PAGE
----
Address by Steven W. Koehn, Maryland State
Can you imagine Maryland without a state forest or state park? Well, a little less than one hundred years ago, in 1905, there was such a time.
John and Robert Garrett made a generous donation of 1,917 acres of forest land in Garrett County to the State of Maryland. The Garrett brother’s original donation consisted of 3 parcels:
Records show that the Garrett deed was prepared on January 30,1907 and later recorded by Fred. W. Besley on April 10th, 1907 at 8 AM, "For the purposes mentioned in Sec. 3 Chap.294 of Acts of MD 1906" – what we call today the Forest Conservation Act of 1906. (Note: Governor Edwin Warfield signed it into law on April 5, 1906.
During the preliminary discussions with the State, the Garrett brothers imposed several conditions before they deeded over the land to the State. Some of these conditions were written into law in the Forestry Conservation Act of 1906.
The law in essence declared war on the Age of Forest exploitation. The law made it clear that the science of forestry would be the tool to heal Maryland’s devastated landscape. The 1906 Forestry Conservation Act was so progressive and pioneering, that it quickly put Maryland in the forefront of the national forestry conservation movement at the State level. The law called for a “State Forester” to be in charge of carrying out its mandates. The first to fill that position was Fred W. Besley (1906-1942).
As a result of the passing of the 1906 Forest Conservation, Maryland became third state in the country to have a State directed forest management program pioneering many scientific forest management programs that were later adopted across the country (the other two states were Wisconsin and Pennsylvania).
To fully appreciate the 1906 Forest Conservation Law, it is important to remember what the condition of the forests was like in the early 1900’s.
The 1906 Forestry Conservation Act addressed a variety of additional environmental concerns of that time: over-cutting of timber, livestock grazing in woodlots, and wildfires. All of the above activities had a negative impact on forest regeneration.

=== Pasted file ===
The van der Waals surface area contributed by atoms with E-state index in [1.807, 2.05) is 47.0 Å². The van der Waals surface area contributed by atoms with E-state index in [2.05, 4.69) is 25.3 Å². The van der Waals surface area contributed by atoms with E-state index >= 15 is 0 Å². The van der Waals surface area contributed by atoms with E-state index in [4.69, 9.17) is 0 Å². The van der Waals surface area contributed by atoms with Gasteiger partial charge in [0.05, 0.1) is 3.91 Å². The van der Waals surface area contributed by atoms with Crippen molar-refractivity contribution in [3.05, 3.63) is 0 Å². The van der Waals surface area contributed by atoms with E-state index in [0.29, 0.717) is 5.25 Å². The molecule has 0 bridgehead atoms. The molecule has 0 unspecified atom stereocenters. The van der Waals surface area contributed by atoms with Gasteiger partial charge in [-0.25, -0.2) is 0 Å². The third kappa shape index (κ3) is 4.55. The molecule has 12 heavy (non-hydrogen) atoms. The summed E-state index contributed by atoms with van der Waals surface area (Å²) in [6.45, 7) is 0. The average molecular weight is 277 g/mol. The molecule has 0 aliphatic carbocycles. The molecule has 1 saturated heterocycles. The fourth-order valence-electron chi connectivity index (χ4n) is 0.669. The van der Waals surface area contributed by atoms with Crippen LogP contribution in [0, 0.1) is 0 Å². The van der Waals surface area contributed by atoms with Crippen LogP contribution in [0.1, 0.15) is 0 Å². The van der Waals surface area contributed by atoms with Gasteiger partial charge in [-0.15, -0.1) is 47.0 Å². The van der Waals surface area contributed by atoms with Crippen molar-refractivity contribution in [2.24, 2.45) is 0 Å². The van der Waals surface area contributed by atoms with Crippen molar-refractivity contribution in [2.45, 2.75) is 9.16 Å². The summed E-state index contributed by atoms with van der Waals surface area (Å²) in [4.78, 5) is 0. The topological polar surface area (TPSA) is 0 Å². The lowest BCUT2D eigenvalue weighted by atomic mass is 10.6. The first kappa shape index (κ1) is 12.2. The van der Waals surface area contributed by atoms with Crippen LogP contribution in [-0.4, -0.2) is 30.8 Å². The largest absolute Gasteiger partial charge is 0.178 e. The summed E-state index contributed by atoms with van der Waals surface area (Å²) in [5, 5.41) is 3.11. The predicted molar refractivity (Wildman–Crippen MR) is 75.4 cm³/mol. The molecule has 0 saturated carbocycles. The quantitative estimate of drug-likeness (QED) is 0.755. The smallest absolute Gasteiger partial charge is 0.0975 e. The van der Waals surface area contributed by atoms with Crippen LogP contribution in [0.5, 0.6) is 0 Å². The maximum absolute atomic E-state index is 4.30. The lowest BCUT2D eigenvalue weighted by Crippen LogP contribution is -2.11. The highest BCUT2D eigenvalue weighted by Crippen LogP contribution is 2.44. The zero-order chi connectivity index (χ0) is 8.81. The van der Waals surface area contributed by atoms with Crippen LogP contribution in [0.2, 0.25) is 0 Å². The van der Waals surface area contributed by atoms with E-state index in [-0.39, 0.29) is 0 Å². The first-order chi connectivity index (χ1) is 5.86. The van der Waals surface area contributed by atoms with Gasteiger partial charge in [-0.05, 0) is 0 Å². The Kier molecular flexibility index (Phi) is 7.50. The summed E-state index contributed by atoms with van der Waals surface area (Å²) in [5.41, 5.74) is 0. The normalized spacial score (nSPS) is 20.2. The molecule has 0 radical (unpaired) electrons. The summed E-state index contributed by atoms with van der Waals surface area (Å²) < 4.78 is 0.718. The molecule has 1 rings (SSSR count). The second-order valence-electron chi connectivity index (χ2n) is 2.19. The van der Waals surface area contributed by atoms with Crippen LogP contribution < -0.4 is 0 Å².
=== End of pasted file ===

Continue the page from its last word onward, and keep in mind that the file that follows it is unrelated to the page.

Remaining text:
The Law also provided guidelines for purchasing additional public lands. For example, in 1906 the State could spend no more than five dollars per acre when purchasing additional public lands.
Just consider one accomplishment of many resulting from the Garrett Brother’s initial benevolence.
There were zero acres of state public land in Maryland before their donation in 1906; outdoor recreation did not exist on state public lands, simply because there were no state public lands in Maryland.
Today, as we celebrate the Centennial of the Maryland Forest Service and the Maryland State Park Service, there is just a little less than 500,000 acres of state public land, making up about 10% of Maryland’s land base.
At the same time the forest land base throughout the state increased from a little less than 30% 100 years ago to 40% today. That’s incredible, especially when you recognize that during the same time the population of Maryland tripled in size in 100 years, from about 1.8 million in 1906 to about 5.6 million people in 2006.
The Forest conservation leaders of the past proved that it is possible to have
economic growth while at the same time improving the forest resource base and
quality of life issues. Somehow, they figured out that delicate balance.
We can ask, "What will Maryland’s forested landscape look like 100 years from now?" Well, what Maryland’s forests will look like 100 years from now is up to us!
If the history of state and private forests in Maryland reveals anything, it is that land and people are intertwined throughout that history. It took 100 years of selfless dedication by a series of charismatic and influential forest conservation leaders to help restore the forest and develop a suite of forestry programs and services targeting our nation’s state and private forestlands for improvement. In the past 30 years, user demands on State-owned forestland have dramatically increased as have the threats to the continued viability of privately owned forested lands. This is a pivotal time in the history of the state and private forestlands. It is a moment that cries out for a new cadre of charismatic and influential forest conservation leaders.
Now is the time for all of us to step forward and become the catalyst to lay the foundation for the next century of progress.
There’s much work before us. We can’t always depend on personalities to appear like John Garrett or Robert Garrett, or Fred W. Besley to bail us out. We have to get involved ourselves if we are to make a difference and have healthy and sustainable forests for today and tomorrow. Now, let’s get to work!
Note: This centennial event was celebrated 100 years to the day Fred W.
Besley filed the Garrett land gift in the Garrett County Court House.
Photographs (top to bottom):
Garrett State Forest - Cradle of Maryland Forestry